The remainder of the house captured me in different ways. I’m always moved by Keats’ Parlour and the large window that opens out onto the garden (the same garden I sneaked into eleven years prior). There is a painting of him in this room (painted after his death by a friend), and it’s easy to imagine the inspiration he would have gathered by gazing out onto the garden, the trees, and of course the nightingales. From the parlour, I walked out into the garden and out to the front of the house. This is where Keats and Fanny spent afternoons, and perhaps where they first fell in love. They knew each other for a short time (17 months), but established a deep love for each other. Keats’ letters to Fanny are ridiculously intimate and filled with heartbreak and longing. I could gush for hours, but for an example, take a look at this website, which has digitized a great collection of the letters, undoubtedly some of the most romantic words ever written.
I entered the house again and spent more time in the lower rooms, investigating closely the collections of memorabilia, manuscripts, books and art displayed throughout the rooms. I had never been in the lowest-level kitchen before, or maybe I just hadn’t remembered it. The space features rather prominently in Bright Star, and I felt an affinity for it, knowing that it had many stories to tell.
Back in the upstairs hallway, the easily distinguishable voice of an American man caught my ear. He was scholarly and asking many questions of the docent, inquiring about Keats’ time at the house, his history and inspiration. I was fascinated by their conversation and lingered in the rooms to hear more. I overheard the man mention that he was an English professor from Spokane, Washington. I wanted to strike up my own conversation with him and followed him into Brawne’s Parlour, where he sat on the sofa facing the picture window looking out onto the front garden and pulled a notebook from his pack. Just as I was about to join him, a swift elderly man came out of nowhere, pushed past me and took the vacant seat.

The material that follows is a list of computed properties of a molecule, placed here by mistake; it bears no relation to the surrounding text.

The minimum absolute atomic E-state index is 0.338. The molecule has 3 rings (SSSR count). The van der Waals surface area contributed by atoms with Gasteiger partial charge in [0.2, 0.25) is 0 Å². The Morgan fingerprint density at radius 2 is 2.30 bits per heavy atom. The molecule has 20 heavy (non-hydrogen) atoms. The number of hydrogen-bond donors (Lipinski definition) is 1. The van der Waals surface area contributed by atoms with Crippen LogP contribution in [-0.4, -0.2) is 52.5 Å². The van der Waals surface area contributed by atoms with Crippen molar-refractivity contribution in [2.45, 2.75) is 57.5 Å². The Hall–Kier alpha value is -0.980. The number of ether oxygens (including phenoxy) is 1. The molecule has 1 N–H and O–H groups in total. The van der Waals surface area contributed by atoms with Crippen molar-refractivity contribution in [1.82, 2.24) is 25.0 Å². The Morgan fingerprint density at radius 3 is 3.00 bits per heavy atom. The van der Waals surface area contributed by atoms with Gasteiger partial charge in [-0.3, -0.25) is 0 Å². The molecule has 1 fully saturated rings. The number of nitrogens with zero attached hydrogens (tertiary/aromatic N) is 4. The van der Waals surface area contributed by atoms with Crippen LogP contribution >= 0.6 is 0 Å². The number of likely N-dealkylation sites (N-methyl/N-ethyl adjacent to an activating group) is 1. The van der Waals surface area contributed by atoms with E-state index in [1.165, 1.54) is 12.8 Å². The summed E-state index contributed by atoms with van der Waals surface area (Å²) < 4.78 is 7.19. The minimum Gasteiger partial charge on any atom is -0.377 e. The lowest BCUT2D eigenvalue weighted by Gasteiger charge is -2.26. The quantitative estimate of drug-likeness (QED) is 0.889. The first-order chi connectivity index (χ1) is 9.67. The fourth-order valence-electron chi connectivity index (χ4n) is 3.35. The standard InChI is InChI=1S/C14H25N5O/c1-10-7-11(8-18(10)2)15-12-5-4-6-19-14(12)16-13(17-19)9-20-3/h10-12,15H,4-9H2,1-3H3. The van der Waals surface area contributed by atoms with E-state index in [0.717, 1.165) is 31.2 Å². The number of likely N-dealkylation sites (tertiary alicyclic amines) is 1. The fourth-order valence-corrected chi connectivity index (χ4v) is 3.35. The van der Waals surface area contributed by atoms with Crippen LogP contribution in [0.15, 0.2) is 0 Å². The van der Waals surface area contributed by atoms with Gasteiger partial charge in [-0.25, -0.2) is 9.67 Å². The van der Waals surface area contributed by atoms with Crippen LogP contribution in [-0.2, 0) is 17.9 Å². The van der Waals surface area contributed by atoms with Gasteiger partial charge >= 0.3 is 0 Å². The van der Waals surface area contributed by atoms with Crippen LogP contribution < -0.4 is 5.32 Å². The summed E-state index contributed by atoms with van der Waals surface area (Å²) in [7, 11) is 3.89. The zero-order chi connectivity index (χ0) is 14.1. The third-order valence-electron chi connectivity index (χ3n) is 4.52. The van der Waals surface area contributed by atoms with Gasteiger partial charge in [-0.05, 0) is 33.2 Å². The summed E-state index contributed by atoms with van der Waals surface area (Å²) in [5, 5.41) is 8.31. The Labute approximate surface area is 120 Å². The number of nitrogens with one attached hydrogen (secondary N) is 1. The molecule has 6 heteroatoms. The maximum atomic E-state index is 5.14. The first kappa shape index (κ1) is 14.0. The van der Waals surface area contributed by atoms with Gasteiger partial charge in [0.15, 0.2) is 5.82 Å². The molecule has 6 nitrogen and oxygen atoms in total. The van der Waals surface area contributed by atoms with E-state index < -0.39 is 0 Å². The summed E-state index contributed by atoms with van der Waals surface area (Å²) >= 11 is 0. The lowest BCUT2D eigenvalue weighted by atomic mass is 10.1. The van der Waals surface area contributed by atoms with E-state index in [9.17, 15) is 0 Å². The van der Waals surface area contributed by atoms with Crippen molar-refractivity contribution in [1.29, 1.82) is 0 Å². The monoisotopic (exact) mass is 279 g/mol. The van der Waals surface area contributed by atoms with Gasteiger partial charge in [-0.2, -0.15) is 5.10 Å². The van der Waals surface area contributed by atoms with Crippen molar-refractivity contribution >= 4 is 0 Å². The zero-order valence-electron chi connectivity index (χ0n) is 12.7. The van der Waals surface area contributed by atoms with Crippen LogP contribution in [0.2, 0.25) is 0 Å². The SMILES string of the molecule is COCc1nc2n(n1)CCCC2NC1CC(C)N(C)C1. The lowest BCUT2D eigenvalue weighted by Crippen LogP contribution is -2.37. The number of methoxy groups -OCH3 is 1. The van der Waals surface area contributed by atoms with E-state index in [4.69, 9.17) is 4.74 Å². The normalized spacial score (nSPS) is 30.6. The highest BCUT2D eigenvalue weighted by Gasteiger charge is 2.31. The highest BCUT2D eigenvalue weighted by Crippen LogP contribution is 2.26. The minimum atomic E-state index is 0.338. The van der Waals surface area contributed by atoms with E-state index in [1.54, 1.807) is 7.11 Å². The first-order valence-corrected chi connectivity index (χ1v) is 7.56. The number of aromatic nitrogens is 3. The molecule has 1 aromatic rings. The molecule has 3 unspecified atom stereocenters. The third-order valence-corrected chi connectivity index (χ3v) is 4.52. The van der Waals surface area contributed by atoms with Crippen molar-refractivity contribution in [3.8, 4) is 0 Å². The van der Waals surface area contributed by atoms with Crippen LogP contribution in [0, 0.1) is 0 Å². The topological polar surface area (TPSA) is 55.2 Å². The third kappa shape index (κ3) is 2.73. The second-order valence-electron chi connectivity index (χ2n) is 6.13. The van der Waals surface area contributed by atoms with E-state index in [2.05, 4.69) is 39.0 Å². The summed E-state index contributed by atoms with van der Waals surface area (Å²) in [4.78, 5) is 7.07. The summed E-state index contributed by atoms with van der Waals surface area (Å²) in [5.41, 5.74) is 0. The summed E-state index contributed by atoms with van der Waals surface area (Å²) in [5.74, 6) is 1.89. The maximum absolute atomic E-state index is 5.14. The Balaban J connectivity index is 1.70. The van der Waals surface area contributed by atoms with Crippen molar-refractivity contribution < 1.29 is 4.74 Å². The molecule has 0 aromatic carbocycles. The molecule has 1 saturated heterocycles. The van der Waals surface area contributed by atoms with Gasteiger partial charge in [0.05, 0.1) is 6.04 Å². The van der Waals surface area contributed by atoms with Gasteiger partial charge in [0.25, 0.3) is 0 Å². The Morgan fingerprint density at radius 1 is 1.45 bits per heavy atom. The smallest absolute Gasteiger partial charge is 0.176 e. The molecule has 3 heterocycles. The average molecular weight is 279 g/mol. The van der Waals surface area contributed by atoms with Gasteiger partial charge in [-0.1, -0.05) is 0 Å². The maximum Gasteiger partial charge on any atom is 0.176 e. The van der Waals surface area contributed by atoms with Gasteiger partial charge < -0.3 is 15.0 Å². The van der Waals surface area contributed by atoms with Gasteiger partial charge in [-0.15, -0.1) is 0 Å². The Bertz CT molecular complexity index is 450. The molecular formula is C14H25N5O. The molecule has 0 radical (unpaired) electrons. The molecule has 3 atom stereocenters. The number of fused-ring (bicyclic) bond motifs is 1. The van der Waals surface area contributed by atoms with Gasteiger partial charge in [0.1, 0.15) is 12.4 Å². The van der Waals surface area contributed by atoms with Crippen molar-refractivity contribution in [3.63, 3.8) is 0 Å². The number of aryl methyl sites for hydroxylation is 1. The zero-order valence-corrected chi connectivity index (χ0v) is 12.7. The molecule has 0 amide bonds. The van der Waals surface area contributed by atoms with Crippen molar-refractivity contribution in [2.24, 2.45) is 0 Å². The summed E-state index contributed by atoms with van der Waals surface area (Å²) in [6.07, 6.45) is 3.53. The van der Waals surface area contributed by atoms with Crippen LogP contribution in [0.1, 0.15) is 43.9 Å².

Not knowing quite what to do with myself, I stood and spent a few more minutes looking at the displays in the now quiet room. To my relief, the elderly man stood from his seat and I began to make my way to the sofa, just as two women ventured to do exactly the same.
Feeling this must be a sign of some sort, I gathered my things, bid adieu to my man Keats and closed the chapter on another successful pilgrimage. I hoped that the handsome English professor might glance at me as I walked past his window, but perhaps the romance of the place had gotten the best of me. There is a lush richness to the air that Keats breathed, as if the depth of his romantic spirit still permeates the walls.
I took one last photo in my traditional spot, nodded to the library that served as my initial gateway to the house a decade prior, and walked the familiar roads back to the Hampstead tube station. Until next time . . .
Bright star, would I were steadfast as thou art–
Not in lone splendour hung aloft the night
And watching, with eternal lids apart,
Like nature’s patient, sleepless Eremite,
The moving waters at their priestlike task
Of pure ablution round earth’s human shores,
Or gazing on the new soft-fallen mask
Of snow upon the mountains and the moors–
No–yet still stedfast, still unchangeable,
Pillow’d upon my fair love’s ripening breast,
To feel for ever its soft fall and swell,
Awake for ever in a sweet unrest,
Still, still to hear her tender-taken breath,
And so live ever–or else swoon to death.